Apple tells new games with 'Flappy' in their titles to flap off
It has been an odd few weeks on the App Store. First, after reaching critical mass – and making a lot of money - Flappy Birds was removed from the App Store by creator Doug Nguyen. Now it seems that Apple is rejecting games with word 'flappy' in their title.
The company's strict new line over the use of 'flappy' came to light over the weekend, when Mind Juice Media's Ken Carpenter tweeted about the rejection of his new creation, Flappy Dragon, from the App Store.
Apple directed the developer to the App Store review guidelines. Specifically, the App Store custodian highlighted guideline number 22.2, which states "Apps that contain false, fraudulent or misleading representations will be rejected."
Apple elaborated on the decision, saying that: "We found that your app, and/or its metadata, contains content that could be misleading to users, which is not in compliance with the App Store Review Guidelines. We found your app name attempts to leverage a popular app."
The assumption of course is that the "popular app" is Flappy Bird, which technically no longer exists on the App Store.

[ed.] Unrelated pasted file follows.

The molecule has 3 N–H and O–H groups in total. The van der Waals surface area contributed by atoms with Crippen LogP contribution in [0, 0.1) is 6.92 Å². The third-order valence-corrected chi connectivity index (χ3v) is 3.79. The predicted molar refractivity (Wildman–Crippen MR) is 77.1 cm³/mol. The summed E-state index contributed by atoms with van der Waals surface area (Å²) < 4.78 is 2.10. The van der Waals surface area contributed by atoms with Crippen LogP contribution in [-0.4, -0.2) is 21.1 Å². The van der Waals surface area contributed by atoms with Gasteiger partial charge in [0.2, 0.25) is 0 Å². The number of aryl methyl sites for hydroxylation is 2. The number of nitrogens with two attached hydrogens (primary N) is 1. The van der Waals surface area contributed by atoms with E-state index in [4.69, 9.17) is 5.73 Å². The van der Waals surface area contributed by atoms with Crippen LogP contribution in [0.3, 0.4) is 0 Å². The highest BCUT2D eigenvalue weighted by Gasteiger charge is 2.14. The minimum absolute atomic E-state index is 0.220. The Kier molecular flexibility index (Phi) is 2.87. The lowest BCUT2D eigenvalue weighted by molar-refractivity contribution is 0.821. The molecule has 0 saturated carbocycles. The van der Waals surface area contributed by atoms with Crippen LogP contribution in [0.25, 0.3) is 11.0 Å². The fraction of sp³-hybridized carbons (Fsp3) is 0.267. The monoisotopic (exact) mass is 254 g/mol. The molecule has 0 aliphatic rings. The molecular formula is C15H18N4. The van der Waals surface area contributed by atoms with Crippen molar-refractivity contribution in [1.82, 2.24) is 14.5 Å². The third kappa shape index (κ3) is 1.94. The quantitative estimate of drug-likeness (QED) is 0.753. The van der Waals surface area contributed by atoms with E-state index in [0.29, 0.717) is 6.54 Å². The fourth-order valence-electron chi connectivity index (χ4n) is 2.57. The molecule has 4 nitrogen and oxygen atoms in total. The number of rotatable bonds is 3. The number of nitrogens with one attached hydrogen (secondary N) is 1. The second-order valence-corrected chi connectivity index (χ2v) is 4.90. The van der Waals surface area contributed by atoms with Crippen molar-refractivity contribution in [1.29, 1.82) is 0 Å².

Other anecdotal reports on twitter support this apparent change in Apple's policing of its guidelines, with reports of other developers attempting to use the word 'flappy' in game titles being shot down during submission process.
In the absence of further information from Apple to explain these decisions, it is hard to know what to think about this turn of events. The App Store is already inundated with Flappy Bird clones, so without knowing if some of these will be retroactively removed - or if the titles that have been refused were especially egregious - we're unsure what this will mean for future apps.
With the Flappy Bird phenomenon having broken into the mainstream media, it is certainly not a bad thing that Apple are trying to protect a less informed audience. But if this is indeed a new harder stance to be applied across the App Store, then consistency in their decisions will be vital.
Source – Techcrunch